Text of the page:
Other specific provisions in bilaterals where sovereign rights (and public money) may be thrown away include the details in the following clauses. All these particular issues need to be monitored very carefully as the Thai-NZ CEP negotiations progress.
Specific Concerns Issue By Issue
While it is necessary to keep a close eye on particular clauses because of the potential for extra harm if the bilateral goes beyond existing WTO provisions, it is also worth looking at the bigger picture of the New Zealand and Thai economies and societies. What will be the likely social, economic and environmental impacts of more trade under liberalised conditions between the two countries?
Neither the NZ nor the Thai government has any intention of doing a total economy (as opposed to a purely commercial) cost-benefit analysis (CBA). This is of course a very difficult exercise, but unless it is done the public is right to view the claimed economic benefits from the CEP with extreme scepticism. If it can not be done for the whole economy (as there are too many variables) it could at least be done for the ones where impacts might be reasonably anticipated e.g. increased employment in the dairy sector and increased unemployment in certain other manufacturing sectors.
It is particularly galling for citizens who contest the free trade hype to be told that we should produce evidence to prove our case, when our taxes are going towards paying "experts" who have skills to do economic CBAs but who are not directed to do so, or who are told to look only at the private commercial benefits and not at the public economic costs.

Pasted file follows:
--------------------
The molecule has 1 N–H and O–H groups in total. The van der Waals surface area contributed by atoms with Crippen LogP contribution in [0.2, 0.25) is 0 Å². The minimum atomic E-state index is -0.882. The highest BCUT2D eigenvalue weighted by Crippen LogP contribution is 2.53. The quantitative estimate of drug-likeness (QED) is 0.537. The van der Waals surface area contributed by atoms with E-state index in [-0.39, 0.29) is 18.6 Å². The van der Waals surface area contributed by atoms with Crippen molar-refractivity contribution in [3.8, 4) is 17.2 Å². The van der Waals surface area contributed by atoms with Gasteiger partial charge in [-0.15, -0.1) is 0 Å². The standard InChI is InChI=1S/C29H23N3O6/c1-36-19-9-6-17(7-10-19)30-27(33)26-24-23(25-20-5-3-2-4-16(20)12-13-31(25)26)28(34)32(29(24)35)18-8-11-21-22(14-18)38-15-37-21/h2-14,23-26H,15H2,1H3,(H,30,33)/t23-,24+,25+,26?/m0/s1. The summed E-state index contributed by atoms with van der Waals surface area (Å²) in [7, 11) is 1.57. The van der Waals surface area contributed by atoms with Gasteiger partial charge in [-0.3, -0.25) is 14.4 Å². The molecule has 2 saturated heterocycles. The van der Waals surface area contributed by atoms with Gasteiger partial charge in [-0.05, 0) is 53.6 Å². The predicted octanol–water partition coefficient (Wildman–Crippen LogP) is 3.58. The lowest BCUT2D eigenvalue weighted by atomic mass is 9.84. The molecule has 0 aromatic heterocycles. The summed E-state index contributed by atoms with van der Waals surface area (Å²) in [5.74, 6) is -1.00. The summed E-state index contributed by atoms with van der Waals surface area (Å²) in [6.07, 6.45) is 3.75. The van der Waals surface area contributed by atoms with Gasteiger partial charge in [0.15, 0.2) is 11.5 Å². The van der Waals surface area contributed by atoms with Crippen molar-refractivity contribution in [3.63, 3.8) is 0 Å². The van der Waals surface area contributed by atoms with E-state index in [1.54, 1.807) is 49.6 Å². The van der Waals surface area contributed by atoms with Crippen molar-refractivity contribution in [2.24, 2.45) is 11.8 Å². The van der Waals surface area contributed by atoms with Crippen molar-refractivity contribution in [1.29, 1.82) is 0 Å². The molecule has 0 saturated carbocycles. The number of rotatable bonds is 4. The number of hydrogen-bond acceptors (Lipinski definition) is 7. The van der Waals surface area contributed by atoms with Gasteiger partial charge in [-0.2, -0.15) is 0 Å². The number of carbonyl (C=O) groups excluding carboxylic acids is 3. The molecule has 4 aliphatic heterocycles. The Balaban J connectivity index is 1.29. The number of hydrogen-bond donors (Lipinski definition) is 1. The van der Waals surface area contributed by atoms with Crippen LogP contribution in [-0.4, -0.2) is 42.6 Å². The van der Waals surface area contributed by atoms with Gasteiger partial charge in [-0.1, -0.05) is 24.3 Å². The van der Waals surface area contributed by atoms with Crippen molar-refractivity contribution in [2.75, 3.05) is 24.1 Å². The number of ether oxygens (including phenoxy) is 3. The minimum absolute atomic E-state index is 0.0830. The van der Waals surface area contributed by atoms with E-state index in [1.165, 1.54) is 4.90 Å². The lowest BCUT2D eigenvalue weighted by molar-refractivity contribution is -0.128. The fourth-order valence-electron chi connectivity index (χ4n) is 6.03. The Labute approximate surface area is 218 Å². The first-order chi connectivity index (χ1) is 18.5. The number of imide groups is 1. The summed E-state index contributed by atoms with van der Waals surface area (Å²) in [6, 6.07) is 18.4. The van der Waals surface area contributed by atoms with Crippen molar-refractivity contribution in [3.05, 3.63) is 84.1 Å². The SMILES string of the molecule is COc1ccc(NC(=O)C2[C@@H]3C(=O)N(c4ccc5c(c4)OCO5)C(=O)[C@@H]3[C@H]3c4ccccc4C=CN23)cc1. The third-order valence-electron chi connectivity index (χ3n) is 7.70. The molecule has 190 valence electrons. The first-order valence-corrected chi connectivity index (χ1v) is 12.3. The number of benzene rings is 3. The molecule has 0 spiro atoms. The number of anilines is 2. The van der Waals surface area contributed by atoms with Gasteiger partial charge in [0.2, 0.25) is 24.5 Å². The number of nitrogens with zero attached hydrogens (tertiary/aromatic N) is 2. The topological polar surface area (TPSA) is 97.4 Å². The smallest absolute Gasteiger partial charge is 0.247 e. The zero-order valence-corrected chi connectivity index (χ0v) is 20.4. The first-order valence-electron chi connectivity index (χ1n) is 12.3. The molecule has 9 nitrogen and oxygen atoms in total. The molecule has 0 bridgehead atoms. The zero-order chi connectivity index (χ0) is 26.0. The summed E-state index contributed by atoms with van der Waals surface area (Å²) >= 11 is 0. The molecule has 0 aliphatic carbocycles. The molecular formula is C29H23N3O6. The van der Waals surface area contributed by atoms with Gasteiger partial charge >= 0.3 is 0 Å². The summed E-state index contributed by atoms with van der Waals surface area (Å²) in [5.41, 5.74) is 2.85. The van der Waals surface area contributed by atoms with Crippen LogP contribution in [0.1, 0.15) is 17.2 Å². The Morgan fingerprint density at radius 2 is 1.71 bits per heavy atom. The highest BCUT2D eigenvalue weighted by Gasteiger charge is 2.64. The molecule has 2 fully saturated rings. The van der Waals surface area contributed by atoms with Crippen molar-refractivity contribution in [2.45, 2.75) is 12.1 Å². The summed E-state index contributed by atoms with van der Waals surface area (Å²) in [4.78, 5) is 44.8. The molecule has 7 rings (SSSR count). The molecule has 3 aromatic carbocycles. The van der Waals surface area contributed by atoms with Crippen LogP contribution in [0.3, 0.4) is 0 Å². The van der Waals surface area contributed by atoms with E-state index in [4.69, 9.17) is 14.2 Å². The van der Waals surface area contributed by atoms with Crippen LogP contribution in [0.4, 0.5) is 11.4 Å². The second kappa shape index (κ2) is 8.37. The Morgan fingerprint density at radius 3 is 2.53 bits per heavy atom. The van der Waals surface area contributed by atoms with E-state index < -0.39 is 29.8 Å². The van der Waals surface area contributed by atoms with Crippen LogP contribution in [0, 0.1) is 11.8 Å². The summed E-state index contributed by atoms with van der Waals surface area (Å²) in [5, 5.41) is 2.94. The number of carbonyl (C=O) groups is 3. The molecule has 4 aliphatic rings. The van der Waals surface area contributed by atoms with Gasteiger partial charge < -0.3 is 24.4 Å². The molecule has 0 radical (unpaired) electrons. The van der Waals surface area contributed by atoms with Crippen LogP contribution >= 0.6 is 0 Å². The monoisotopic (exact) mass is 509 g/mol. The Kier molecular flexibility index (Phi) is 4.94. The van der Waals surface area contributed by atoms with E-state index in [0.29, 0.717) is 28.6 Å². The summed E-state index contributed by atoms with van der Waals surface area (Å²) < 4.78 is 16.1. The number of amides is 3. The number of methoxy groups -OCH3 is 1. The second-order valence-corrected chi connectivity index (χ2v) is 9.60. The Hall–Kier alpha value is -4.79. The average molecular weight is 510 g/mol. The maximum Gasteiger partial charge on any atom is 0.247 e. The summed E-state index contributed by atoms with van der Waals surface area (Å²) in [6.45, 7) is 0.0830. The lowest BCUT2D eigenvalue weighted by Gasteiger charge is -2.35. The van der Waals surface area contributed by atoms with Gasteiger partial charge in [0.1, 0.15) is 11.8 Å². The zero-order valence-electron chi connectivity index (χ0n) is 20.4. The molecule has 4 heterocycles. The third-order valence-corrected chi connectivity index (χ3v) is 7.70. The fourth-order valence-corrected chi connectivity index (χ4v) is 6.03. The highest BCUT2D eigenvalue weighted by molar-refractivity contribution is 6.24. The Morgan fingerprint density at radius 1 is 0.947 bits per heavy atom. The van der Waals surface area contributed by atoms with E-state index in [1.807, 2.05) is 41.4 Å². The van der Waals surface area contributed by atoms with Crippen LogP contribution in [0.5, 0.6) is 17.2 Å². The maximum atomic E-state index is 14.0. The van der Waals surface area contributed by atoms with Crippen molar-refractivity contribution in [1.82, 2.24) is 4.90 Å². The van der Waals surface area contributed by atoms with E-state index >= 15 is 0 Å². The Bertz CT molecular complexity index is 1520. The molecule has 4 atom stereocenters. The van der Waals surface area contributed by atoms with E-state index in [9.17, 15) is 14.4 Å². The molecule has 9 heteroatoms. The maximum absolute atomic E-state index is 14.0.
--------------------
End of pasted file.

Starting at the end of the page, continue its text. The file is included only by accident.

The same goes for social and environmental impact studies. Neither government intends to produce such studies, although in a bilateral agreement situation it should be much easier to study specific impacts than in a multilateral context. In the absence of any government will to do such studies, then, concerned citizens and their organisations can only to their best to make informed and educated guesses as to how what the real likely benefits and costs will be, economically, socially and environmentally, and how they will be distributed. With regard to the Thai-NZ CEP, the following issues of are of major concern.
Labour Impacts What Price A Cheap Job?
New Zealand is a very low tariff economy, with residual tariffs only on a few manufacturing sectors. The Thai economy, on the other hand, is high tariff. A Thai-NZ CEP will remove NZ tariffs on Thai goods in the remaining tariff areas such as appliances and clothing where Thailand is a very strong manufacturer and exporter. On Thailand's side it will lower, and/or phase out, tariffs on primary products (e.g. dairy, timber) where NZ is a strong producer and exporter.